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Intuitively, $\log n$ (base 2) is the number of times you have to divide $n$ by 2 before reaching a number around 2. (Waving our hands a little to gloss over floor vs ceiling and $\pm$ 1 errors.) Similarly, $\log \log n$ is the number of times we have to iterate the square root function to get from $n$ down to a number around $2$ (waving our hands again).

What is the intuition for $\log \log \log n$? What is the function that you would iterate $\log \log \log n$ times to get from $n$ down to a small constant?

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Please explain iterate the square root function...and please wave your hands, only if really needed. –  draks ... Jul 27 '12 at 22:19
    
@draks: Consider the sequence $n, \sqrt n, \sqrt{\sqrt n}, \sqrt{\sqrt{\sqrt n}} \ldots$ –  Rahul Jul 27 '12 at 22:20
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A deleted comment read: "According to a joke in analytic number theory, $\log\log\log x<4$ for all $x$." –  anon Jul 27 '12 at 22:31
    
@anon, glad you caught it ;) –  Bruno Joyal Jul 27 '12 at 22:32
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This is not directly relevant to the question, but Joe will probably be interested to learn about the iterated logarithm function, which counts the number of times one must take the logarithm of its argument before the result is less than or equal to 1. –  MJD Jul 28 '12 at 2:34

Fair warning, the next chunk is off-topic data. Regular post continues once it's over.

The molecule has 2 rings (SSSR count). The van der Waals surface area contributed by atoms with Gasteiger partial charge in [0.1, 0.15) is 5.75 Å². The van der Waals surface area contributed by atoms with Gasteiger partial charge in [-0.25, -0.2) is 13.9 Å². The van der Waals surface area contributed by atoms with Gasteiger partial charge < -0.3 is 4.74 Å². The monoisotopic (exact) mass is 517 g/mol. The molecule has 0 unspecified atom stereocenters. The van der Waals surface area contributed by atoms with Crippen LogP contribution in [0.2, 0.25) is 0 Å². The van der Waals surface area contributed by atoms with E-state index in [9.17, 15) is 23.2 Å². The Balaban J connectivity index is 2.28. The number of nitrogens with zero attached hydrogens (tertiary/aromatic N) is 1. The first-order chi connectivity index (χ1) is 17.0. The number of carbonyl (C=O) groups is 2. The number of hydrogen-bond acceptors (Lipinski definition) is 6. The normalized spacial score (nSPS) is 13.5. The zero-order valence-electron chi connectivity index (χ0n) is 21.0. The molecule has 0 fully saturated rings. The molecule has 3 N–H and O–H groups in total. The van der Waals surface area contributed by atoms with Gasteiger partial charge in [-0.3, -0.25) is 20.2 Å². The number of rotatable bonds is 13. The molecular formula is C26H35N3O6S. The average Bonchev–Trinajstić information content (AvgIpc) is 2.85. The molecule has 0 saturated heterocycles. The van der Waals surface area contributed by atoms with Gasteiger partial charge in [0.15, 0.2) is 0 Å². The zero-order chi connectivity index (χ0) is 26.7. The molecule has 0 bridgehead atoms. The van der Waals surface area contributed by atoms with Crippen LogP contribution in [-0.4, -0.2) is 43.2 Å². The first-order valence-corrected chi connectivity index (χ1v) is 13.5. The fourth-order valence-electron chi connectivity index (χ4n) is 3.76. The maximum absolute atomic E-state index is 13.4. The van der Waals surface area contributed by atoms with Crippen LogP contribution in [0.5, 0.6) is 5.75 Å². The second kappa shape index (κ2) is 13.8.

2 Answers 2

up vote 3 down vote accepted

For $\log$, you have $n \mapsto n/2$, which is really $n\mapsto\exp(\log n - 1)$, where $\exp$ is exponentiation with base $2$, i.e. $n\mapsto 2^n$ :-)

For $\log\circ\log$, you have $n\mapsto\sqrt n=\exp\big(\!\frac{\log n}2\!\big)=\exp\exp(\log\log n - 1)$.

So for $\log\circ\log\circ\log$, you'll have $n\mapsto\exp\exp\exp(\log\log\log n - 1)$, which simplifies to... $$n\mapsto2^\sqrt{\log_2 n}.$$ Not very pretty, I'm afraid.

Edit: In retrospect, it's kind of obvious that if you want an iteration that takes about $f(n)$ steps to reach some value, then all you need to do is decrease $f(n)$ by a fixed amount per iteration. So if the iterated function is $n \mapsto m$, you can choose $f(m) = f(n)-1$, so $m = f^{-1}(f(n)-1)$. For example, it should take about $\sqrt n$ iterations of $n\mapsto(\sqrt n-1)^2=n-2\sqrt n+1$ to map $n$ to something less than $1$.

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Quote from Daniel Shanks:

Since $ \; \log \log \log n \rightarrow \infty \;$ (with great dignity) these inequalities imply...

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